Many of Bedford Borough’s small businesses feel they have been neglected by the government throughout the Covid-19 (coronavirus) pandemic.
However, NE Beds MP, Richard Fuller, has vowed to fight their corner and lobby the Chancellor, Rishi Sunak, to ensure the businesses get support to survive the lockdown.
Alongside the hospitality and wedding industries, hair and beauty businesses have been prevented from opening for the majority of the last 12 months, causing financial stress and uncertainty for many.
Government grant schemes – distributed by local councils – have been inaccessible to many small businesses and now business owners are uniting to lobby MPs and officials to make their voices heard.
Gemma Lander, owner of the White Emporium has seen her wedding business practically disappear overnight.
“I am among 3 million other people (Excluded UK) who are living in a paralysing financial limbo, denied acknowledgement from those that have the power to save our businesses,” she told the Bedford Independent.
“To date I have received no financial support, despite this month paying my largest tax bill since becoming self-employed.”
Like many small businesses, the White Emporium is run from Gemma’s home, meaning she, and similar business owners, cannot qualify for discretionary grants.
“I remember watching Rishi Sunak’s speech at the beginning of this nightmare, feeling reassured that at some point a safety line would be thrown. 10 months later nothing has appeared.”
Hair and beauty businesses unite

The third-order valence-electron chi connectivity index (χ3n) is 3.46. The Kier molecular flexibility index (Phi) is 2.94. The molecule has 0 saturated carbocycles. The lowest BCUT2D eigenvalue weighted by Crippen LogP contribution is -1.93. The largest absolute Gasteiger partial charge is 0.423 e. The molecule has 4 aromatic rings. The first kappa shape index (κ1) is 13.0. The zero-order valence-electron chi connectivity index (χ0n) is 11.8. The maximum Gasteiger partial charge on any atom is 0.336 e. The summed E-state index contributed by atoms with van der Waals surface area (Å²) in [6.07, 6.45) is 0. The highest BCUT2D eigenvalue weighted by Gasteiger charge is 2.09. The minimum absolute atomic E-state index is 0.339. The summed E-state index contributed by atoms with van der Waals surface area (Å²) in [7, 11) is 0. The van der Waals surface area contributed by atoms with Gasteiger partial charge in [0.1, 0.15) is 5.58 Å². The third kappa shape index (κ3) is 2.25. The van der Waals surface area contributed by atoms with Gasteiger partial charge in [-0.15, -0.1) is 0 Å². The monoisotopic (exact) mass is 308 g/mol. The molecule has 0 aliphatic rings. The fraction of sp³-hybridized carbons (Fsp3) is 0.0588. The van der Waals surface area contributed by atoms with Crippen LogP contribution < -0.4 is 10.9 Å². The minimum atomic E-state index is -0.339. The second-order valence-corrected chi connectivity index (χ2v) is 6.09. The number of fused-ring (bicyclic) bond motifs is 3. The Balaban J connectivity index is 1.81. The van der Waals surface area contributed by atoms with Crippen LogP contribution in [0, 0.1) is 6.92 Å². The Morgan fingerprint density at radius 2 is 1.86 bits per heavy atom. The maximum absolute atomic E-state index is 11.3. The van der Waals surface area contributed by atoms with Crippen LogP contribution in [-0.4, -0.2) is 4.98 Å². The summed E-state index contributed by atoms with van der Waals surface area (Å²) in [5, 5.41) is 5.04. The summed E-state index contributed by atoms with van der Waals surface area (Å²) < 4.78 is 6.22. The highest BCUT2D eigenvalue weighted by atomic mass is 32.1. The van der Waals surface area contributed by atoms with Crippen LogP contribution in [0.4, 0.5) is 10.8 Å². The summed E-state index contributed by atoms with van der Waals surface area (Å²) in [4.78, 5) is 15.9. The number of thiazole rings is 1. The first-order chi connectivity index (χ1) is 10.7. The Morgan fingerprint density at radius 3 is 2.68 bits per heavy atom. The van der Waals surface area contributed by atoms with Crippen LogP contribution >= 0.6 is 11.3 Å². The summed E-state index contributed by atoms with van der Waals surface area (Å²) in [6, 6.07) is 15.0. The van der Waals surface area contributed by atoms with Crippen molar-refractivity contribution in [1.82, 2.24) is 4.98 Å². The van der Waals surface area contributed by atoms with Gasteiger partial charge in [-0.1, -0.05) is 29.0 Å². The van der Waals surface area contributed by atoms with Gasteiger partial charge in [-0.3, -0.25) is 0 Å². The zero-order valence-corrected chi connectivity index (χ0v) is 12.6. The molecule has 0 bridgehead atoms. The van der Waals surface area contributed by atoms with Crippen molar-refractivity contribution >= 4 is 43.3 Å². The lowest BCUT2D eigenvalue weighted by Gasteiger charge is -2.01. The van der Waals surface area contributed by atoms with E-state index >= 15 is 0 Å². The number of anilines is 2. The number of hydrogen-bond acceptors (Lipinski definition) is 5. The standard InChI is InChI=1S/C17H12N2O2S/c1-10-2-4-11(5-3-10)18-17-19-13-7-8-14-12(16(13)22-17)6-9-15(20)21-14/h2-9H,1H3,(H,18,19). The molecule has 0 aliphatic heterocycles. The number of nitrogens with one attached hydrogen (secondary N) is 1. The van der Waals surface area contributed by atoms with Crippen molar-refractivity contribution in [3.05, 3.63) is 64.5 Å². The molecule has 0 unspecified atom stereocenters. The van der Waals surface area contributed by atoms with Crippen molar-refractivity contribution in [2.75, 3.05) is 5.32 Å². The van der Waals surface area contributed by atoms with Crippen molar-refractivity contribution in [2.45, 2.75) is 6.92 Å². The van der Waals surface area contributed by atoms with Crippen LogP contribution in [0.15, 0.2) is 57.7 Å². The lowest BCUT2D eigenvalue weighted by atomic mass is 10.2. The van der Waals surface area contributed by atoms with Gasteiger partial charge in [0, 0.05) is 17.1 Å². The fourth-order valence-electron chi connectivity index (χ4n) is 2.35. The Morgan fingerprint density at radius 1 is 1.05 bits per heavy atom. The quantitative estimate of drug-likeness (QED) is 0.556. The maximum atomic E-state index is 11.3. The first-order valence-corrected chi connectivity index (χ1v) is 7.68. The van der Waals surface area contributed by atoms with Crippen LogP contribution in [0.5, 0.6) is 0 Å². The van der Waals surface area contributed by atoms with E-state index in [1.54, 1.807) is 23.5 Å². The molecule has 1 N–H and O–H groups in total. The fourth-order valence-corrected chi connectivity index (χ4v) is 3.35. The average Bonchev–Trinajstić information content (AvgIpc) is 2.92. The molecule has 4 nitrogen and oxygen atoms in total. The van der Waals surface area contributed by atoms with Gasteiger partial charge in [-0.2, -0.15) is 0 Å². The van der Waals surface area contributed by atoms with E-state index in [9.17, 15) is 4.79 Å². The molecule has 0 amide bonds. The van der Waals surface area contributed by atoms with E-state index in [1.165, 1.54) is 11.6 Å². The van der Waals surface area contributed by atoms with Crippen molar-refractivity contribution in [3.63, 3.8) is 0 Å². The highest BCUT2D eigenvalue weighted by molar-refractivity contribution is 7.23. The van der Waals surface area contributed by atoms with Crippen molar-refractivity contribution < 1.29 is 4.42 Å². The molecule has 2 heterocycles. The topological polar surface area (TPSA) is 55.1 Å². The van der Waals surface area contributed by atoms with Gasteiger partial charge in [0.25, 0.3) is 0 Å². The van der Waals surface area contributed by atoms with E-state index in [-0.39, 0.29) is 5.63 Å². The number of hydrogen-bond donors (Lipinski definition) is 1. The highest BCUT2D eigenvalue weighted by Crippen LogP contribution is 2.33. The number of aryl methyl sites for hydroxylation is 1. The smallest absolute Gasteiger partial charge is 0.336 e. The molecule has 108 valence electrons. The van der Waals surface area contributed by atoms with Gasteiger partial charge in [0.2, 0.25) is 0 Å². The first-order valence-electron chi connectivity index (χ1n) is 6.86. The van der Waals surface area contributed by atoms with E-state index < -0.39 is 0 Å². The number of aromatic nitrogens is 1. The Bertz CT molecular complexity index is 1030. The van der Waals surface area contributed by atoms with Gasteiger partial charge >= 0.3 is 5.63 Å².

Set up to help local beauty businesses during the pandemic, the Support for Hair and Beauty – Bedfordshire Facebook group was pulled together at the start of the latest lockdown by Emma Sykes, who runs her own massage and skincare business in Biggleswade.
Since launching in December it has almost 200 members, including Fiona Quinn who set up Dolly Blue Beauty in a log cabin in her Bromham garden in 2017.
“Unsurprisingly for the first two years I did not make a profit,” Fiona told the Bedford Independent.
“In the third year I made a small profit of £5k. As I had three years’ books I was able to make a claim for Self-Employment Income Support Scheme (SEISS), unfortunately the formula used to calculate payments meant that my small profit earned over a few months was actually divided by the previous three years.
“I was unable to access any other grants as I don’t pay business rates.”
Fiona contacted Mayor Dave Hodgson for help and was advised to apply for an Additional Restrictions Grant (ARG).
Her application was declined.
“I have had correspondence with my MP, Richard Fuller, local councillor Roger Rigby and Bedford Borough Council but to no avail.
“Although I have to say Richard Fuller has been very supportive and is fighting our corner. I have written to Rishi Sunak and Boris Johnson…nothing.”
Fiona was entitled to claim £132.88 monthly Universal Credit (UC), which she did between May and August, but stopped when guidelines allowed her to work again. She decided not to claim again during the second lockdown, believing that it was just a short term circuit breaker.
“However once we went into Tier 4 on 19 December, followed by the national lockdown, I tried to claim UC again but was awarded nothing as my partner (who I am not married to) works. This makes me feel so worthless and it’s so sexist too.”
Fiona started her business after losing her father to cancer in 2013. Her husband committed suicide on the day of her father’s funeral.
“I had always been in the beauty industry and was a trainer and Area manager in the past for some well know brands including, L’Oréal, Estée lauder and Laura Mercier,” said Fiona.
“My dream had always been to open my own salon. I didn’t think I ever would, but I was now on my own and there were bills to pay.
“It took a lot of love (and tears), risks and money to set up my own business. I met a wonderful man and we were able to move on from all the sadness.”
Fiona describes the feeling of being excluded for financial support as completely draining.
Emma Sykes, who set up the support group for Bedfordshire hair and beauty businesses, has not received any money through government grants for over 300 days.